“There is something unsettling about Jay Cutler continuing to get rewarded with talent around him [wide receiver Kevin White]. I’ll admit to more than a small hope Thursday that the Bears would move up to the second pick, trade Cutler to Tennessee and use the Titans’ pick to choose Marcus Mariota. But Tennessee stayed put and took the Oregon quarterback.

“What we’ve learned the past six years is that no matter how talented the players who line up on offense, Cutler tends to bring them all down to the mean. And by ‘the mean,’’ I mean ‘disappointment and disillusionment.’’ An offense with [Brandon] Marshall, Alshon Jeffery, Matt Forte and Martellus Bennett should have been better then 21st in total offense, as it was last season.”

There was a part of me – about half – that really wanted the Bears to complete this trade just to see Cutler leave town. But there was, on the other hand, the thought of the rest of the price that the Bears would have to pay in order to make that move – a package of picks including multiple first rounders. That’s a high price for a team with the number of holes the Bears have to fill.

What’s most relevant now is what effect this will have on Cutler. Most will recall that a similar situation in Denver where they tried to trade him resulted in him leaving Colorado and eventually becoming a Bear. I’m not saying that Cutler is going to go to Tennessee and pout this time around – he has grown at least that much. But the effect on his psyche could be more subtle and more damaging.

Cutler’s primary problem is that he has a very hard time trusting people. He doesn’t trust his coaches, he can’t throw with anticipation  because he doesn’t trust his receivers, heck he even backed out of his engagement before finally coming to his senses and marrying Kristin Cavallari. Now Cutler has been given tangible proof that he can’t trust the current Bears regime, either. They might not have lied to him. But at bare minimum they have now made it clear that they aren’t 100% behind him to run this team in action as well as in word.

My guess is that publicly Cutler will handle this move by saying and doing all the right things. But how it affects his performance on the field is another issue. He’s fragile even at the best of times. We may see a new level of unstable this year if the Bears aren’t careful.

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The Bears Have a Bad Day. And Other Points of View.

Bears

  • Adam Schefter at ESPN reports that the Bears are “entertaining trade offers” for tight end Martellus Bennett. Bennett has been problematic for the Bears for some time and now isn’t showing up for offseason workouts.
  • The staff at NFL.com propose draft day trades that they’d “love to see”. One involves the Bears trading this year’s seventh overall selection, next year’s first and second, Matt Forte, and Jay Cutler to move up six spots into No. 1. No way.

    This would be an awful trade for the Bears who arguably need those picks more than the Buccaneers do. I’m sure they’d love to have Winston but I can’t imagine they’d trade away even the near future to do it.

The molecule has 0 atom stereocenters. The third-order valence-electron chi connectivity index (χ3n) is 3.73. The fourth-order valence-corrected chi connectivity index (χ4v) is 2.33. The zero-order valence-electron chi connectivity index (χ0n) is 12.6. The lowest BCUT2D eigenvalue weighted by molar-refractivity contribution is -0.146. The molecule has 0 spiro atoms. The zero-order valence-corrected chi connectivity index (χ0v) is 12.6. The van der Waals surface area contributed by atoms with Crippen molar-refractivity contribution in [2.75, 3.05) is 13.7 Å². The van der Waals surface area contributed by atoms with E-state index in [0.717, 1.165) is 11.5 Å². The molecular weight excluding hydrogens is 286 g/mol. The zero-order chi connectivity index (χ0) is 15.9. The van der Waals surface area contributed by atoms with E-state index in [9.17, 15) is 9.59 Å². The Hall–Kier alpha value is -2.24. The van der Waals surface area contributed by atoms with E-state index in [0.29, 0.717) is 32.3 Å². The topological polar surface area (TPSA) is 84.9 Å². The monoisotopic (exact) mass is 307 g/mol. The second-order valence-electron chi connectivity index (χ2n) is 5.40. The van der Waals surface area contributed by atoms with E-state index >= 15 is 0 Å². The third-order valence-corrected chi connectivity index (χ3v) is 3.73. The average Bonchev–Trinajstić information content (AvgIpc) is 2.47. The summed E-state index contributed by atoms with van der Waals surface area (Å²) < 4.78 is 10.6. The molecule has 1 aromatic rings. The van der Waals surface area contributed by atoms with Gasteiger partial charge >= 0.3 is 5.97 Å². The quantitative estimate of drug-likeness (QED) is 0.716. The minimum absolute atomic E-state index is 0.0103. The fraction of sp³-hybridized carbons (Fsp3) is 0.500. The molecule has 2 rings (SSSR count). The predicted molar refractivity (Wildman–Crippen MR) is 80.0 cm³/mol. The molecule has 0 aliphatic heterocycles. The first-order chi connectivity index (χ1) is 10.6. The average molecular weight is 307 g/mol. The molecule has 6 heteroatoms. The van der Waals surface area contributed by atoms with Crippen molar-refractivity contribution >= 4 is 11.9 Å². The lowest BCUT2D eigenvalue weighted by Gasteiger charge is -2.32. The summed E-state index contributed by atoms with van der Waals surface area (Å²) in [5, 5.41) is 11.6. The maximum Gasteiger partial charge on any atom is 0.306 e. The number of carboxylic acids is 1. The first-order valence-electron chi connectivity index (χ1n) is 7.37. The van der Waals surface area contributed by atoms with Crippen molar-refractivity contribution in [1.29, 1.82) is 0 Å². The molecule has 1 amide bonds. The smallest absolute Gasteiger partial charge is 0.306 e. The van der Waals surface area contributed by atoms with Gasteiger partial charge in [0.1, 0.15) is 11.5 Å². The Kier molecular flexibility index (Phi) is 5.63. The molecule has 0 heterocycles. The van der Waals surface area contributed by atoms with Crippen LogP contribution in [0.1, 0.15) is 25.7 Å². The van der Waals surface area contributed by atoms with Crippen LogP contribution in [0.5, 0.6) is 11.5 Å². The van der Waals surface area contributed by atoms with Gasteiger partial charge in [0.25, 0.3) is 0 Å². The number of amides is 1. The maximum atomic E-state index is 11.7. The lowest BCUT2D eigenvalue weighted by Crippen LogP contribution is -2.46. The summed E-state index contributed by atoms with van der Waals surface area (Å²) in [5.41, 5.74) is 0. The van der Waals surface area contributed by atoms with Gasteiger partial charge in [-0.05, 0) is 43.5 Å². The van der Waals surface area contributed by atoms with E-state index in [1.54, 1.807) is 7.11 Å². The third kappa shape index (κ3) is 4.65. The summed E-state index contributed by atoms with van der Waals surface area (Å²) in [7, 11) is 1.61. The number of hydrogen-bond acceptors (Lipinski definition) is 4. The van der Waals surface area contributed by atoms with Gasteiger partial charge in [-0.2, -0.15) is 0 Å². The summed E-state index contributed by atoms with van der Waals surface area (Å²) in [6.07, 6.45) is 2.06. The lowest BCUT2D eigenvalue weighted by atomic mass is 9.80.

• Rick Morrissey at the Chicago Sun-Times pretty much destroys running back Matt Forte after he didn’t show up for the Piccolo Award presentation. I can’t say its entirely off base. As Brad Biggs at the Chicago Tribune points out, the Piccolo Research Fund has raised millions of dollars over the decades in support of cancer research. Not showing up to accept this award because your “training schedule” didn’t permit it really isn’t a good look.
  • I find it to be interesting that Forte is taking the most heat for not showing up to these voluntary sessions when he’s the veteran with the best excuse – really any excuse – to skip them. His contract. No explanation for the absence of tight end Martellus Bennett or nose tackle/defensive end Jeremiah Ratliff has been provided and as far as anyone can tell, they just didn’t feel like showing up.
  • Arthur Arkush at chicagofootball.com quote guard Kyle Long on quarterback Jay Cutler: “We love him here, and I really feel like Chicago will gain a new appreciation for Jay under this new regime. … He’s taking it upon himself to try and broaden his horizons as a leader from a vocal standpoint. He’s got the reins in his hands and we’re ready to work for a guy like that.” I’m open to it. But I’m not holding my breath.
  • Scott Krinch at csnchicago.com predicts that the Bears will trade back in the first round. I would agree but in my scenario, a team trades up to get wide receiver Kevin White not pass rusher Bud Dupree.

Elsewhere

One Final Thought

As if Matt Forte not showing up to receive an award in honor of Brian Piccolo weren’t enough, Rich Campbell at the Chicago Tribune reports defensive end Ray McDonald‘s statements on his run ins with the law last season. McDonald was unrepentant and said nothing indicating that he was accountable for what happened. Believe it or not, he sees himself as the victim, blaming the incidents on the people around him and bad press on the media. Again, not a good look for him or the franchise, which should be embarrassed.